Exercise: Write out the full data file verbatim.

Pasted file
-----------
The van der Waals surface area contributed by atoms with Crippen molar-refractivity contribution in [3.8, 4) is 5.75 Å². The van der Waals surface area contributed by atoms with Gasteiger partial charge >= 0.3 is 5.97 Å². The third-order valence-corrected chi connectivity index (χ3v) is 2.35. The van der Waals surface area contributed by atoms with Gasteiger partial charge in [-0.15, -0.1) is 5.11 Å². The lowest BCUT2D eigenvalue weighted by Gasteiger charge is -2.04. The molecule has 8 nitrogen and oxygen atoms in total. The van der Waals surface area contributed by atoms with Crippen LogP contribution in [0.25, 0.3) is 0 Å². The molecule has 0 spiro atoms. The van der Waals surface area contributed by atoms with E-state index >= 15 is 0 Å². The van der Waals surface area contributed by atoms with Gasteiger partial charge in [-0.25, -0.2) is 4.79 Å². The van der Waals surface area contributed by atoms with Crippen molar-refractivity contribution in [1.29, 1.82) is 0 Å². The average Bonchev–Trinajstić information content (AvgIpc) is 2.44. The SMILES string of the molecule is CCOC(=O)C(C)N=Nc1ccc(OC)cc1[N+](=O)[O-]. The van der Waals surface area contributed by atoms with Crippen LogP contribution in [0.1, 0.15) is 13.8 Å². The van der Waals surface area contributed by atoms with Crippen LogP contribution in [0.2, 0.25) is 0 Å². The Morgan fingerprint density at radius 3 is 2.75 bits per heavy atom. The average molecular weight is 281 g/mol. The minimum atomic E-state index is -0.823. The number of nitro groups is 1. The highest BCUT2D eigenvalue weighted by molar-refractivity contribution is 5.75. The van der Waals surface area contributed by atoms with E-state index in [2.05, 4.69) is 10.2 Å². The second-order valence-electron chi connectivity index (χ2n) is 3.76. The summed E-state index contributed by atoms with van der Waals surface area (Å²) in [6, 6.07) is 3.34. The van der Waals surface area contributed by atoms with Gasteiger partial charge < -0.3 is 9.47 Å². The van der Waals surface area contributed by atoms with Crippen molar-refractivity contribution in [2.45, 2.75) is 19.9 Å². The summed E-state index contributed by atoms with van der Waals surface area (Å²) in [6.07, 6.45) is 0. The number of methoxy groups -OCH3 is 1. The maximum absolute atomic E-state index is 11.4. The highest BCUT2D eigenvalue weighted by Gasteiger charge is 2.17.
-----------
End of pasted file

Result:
The van der Waals surface area contributed by atoms with Crippen molar-refractivity contribution in [3.8, 4) is 5.75 Å². The van der Waals surface area contributed by atoms with Gasteiger partial charge >= 0.3 is 5.97 Å². The third-order valence-corrected chi connectivity index (χ3v) is 2.35. The van der Waals surface area contributed by atoms with Gasteiger partial charge in [-0.15, -0.1) is 5.11 Å². The lowest BCUT2D eigenvalue weighted by Gasteiger charge is -2.04. The molecule has 8 nitrogen and oxygen atoms in total. The van der Waals surface area contributed by atoms with Crippen LogP contribution in [0.25, 0.3) is 0 Å². The molecule has 0 spiro atoms. The van der Waals surface area contributed by atoms with E-state index >= 15 is 0 Å². The van der Waals surface area contributed by atoms with Gasteiger partial charge in [-0.25, -0.2) is 4.79 Å². The van der Waals surface area contributed by atoms with Crippen molar-refractivity contribution in [1.29, 1.82) is 0 Å². The average Bonchev–Trinajstić information content (AvgIpc) is 2.44. The SMILES string of the molecule is CCOC(=O)C(C)N=Nc1ccc(OC)cc1[N+](=O)[O-]. The van der Waals surface area contributed by atoms with Crippen LogP contribution in [0.1, 0.15) is 13.8 Å². The van der Waals surface area contributed by atoms with Crippen LogP contribution in [0.2, 0.25) is 0 Å². The Morgan fingerprint density at radius 3 is 2.75 bits per heavy atom. The average molecular weight is 281 g/mol. The minimum atomic E-state index is -0.823. The number of nitro groups is 1. The highest BCUT2D eigenvalue weighted by molar-refractivity contribution is 5.75. The van der Waals surface area contributed by atoms with E-state index in [2.05, 4.69) is 10.2 Å². The second-order valence-electron chi connectivity index (χ2n) is 3.76. The summed E-state index contributed by atoms with van der Waals surface area (Å²) in [6, 6.07) is 3.34. The van der Waals surface area contributed by atoms with Gasteiger partial charge < -0.3 is 9.47 Å². The van der Waals surface area contributed by atoms with Crippen molar-refractivity contribution in [2.45, 2.75) is 19.9 Å². The summed E-state index contributed by atoms with van der Waals surface area (Å²) in [6.07, 6.45) is 0. The number of methoxy groups -OCH3 is 1. The maximum absolute atomic E-state index is 11.4. The highest BCUT2D eigenvalue weighted by Gasteiger charge is 2.17.